[Haskell-cafe] Why does Haskell not infer most general type?
nominolo at googlemail.com
Tue Apr 6 17:18:40 EDT 2010
Yes, it has to do with mutually recursive bindings. If you add a type
signature, you break the mutual recursion. Mutually recursive
functions are type-checked together and then generalised. Similarly,
polymorphic recursion cannot be inferred either, but is possible by
adding a type signature.
On 6 April 2010 20:56, Job Vranish <job.vranish at gmail.com> wrote:
> Is haskell supposed to always infer the most general type (barring
> I found a simple case where this is not true:
> f _ = undefined
> _ = y :: Int -> Int
> y x = undefined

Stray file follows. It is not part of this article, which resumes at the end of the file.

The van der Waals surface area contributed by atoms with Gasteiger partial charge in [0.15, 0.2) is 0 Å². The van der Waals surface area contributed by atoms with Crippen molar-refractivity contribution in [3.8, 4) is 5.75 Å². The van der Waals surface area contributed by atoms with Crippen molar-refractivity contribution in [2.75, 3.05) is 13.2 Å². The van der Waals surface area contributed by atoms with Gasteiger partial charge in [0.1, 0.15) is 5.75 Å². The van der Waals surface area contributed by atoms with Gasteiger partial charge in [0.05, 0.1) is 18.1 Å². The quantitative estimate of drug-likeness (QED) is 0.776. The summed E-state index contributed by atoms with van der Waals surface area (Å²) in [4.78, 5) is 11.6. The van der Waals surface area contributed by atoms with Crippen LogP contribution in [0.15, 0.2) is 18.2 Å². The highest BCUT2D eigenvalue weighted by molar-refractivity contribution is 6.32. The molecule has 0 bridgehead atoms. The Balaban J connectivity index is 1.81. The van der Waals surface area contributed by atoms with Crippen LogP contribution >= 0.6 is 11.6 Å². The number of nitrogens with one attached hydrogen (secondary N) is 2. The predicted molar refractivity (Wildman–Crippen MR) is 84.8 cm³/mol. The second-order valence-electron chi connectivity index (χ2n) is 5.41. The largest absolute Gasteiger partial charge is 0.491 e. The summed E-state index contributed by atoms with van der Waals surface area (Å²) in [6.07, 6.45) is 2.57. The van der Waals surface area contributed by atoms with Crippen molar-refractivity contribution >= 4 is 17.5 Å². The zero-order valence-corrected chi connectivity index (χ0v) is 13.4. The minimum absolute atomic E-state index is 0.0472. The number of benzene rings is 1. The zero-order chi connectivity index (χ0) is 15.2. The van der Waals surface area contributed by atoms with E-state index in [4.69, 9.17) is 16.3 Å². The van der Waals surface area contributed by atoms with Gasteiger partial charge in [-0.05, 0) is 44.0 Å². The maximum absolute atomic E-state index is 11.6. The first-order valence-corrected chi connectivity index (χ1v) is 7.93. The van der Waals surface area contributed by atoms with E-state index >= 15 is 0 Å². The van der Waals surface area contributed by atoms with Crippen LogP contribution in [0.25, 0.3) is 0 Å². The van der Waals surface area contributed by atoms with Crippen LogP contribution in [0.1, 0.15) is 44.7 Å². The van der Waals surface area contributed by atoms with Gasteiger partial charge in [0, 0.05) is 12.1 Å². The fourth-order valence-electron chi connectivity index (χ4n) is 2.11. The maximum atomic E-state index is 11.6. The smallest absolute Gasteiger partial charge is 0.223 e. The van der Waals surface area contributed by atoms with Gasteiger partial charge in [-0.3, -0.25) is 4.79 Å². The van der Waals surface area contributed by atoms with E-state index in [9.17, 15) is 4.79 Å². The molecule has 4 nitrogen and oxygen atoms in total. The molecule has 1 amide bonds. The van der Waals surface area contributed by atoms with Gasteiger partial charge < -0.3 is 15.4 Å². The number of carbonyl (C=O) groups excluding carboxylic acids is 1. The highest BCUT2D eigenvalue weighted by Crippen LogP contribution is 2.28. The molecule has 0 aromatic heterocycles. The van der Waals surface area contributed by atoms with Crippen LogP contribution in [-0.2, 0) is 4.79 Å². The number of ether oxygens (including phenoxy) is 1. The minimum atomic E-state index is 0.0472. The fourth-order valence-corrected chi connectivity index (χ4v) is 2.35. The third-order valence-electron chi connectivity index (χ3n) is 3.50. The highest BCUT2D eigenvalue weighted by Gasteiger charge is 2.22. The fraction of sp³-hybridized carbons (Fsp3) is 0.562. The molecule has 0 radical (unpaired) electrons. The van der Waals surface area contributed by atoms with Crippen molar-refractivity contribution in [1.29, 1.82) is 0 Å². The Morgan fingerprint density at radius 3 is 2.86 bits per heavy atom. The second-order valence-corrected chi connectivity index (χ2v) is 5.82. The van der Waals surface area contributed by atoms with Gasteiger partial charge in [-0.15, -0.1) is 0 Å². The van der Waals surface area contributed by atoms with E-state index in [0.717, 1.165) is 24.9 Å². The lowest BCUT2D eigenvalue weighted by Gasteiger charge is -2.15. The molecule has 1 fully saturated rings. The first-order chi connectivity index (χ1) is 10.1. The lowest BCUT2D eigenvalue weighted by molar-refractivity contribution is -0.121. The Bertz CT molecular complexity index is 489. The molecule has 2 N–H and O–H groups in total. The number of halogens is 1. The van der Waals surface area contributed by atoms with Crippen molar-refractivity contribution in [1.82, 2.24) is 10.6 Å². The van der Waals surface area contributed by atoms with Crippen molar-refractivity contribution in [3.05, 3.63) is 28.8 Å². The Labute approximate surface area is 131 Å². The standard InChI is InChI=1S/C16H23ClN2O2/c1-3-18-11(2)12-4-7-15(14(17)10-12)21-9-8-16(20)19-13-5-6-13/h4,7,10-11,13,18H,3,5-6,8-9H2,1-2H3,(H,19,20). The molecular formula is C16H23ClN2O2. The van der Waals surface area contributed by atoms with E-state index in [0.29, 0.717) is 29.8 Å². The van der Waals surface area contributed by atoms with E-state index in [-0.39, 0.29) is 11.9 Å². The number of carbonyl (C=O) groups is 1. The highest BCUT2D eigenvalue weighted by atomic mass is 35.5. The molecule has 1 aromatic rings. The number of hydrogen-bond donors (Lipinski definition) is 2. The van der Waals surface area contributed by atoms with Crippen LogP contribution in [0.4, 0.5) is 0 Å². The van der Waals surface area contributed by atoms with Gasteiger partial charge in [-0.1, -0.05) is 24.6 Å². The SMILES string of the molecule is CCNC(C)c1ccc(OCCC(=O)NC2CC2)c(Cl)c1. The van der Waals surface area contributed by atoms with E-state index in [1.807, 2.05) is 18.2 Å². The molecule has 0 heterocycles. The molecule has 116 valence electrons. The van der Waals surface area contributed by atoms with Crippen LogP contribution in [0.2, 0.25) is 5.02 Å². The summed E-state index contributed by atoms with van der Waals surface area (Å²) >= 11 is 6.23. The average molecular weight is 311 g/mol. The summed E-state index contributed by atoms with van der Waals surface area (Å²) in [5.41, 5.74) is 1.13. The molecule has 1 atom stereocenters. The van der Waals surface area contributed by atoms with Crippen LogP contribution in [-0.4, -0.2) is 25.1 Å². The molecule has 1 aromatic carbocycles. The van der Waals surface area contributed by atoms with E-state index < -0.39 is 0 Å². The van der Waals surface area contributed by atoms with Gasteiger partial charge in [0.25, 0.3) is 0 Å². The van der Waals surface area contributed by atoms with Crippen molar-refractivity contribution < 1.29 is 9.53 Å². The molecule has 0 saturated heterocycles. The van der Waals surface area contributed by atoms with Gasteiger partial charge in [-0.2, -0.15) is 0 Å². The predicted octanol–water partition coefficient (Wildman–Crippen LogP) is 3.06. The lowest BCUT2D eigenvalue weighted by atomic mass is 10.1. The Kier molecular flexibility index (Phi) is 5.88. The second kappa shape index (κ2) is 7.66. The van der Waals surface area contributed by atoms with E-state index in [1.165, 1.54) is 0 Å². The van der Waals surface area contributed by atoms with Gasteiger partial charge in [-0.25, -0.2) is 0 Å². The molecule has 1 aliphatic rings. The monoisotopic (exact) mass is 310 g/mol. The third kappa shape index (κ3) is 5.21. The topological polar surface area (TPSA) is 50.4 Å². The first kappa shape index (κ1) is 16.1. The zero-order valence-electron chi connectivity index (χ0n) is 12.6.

> _ = f x
> Haskell infers the types of 'y' and 'f' as:
> f :: Int -> a
> y :: Int -> Int
> This confused me at first, but after thinking about it a while it seemed to
> make sense. But then my friend John pointed out that you can add type sigs
> for 'f' and 'y':
> f :: a -> b
> y :: a -> b
> and have it still typecheck!
> This thoroughly confused me.
> Why does haskell not infer the most general type for these functions? Is it
> a limitation of the algorithm? a limitation of the recursive let binding?
> Any insight would be appreciated :)
> - Job
> Haskell-Cafe mailing list
> Haskell-Cafe at haskell.org
Push the envelope. Watch it bend.
More information about the Haskell-Cafe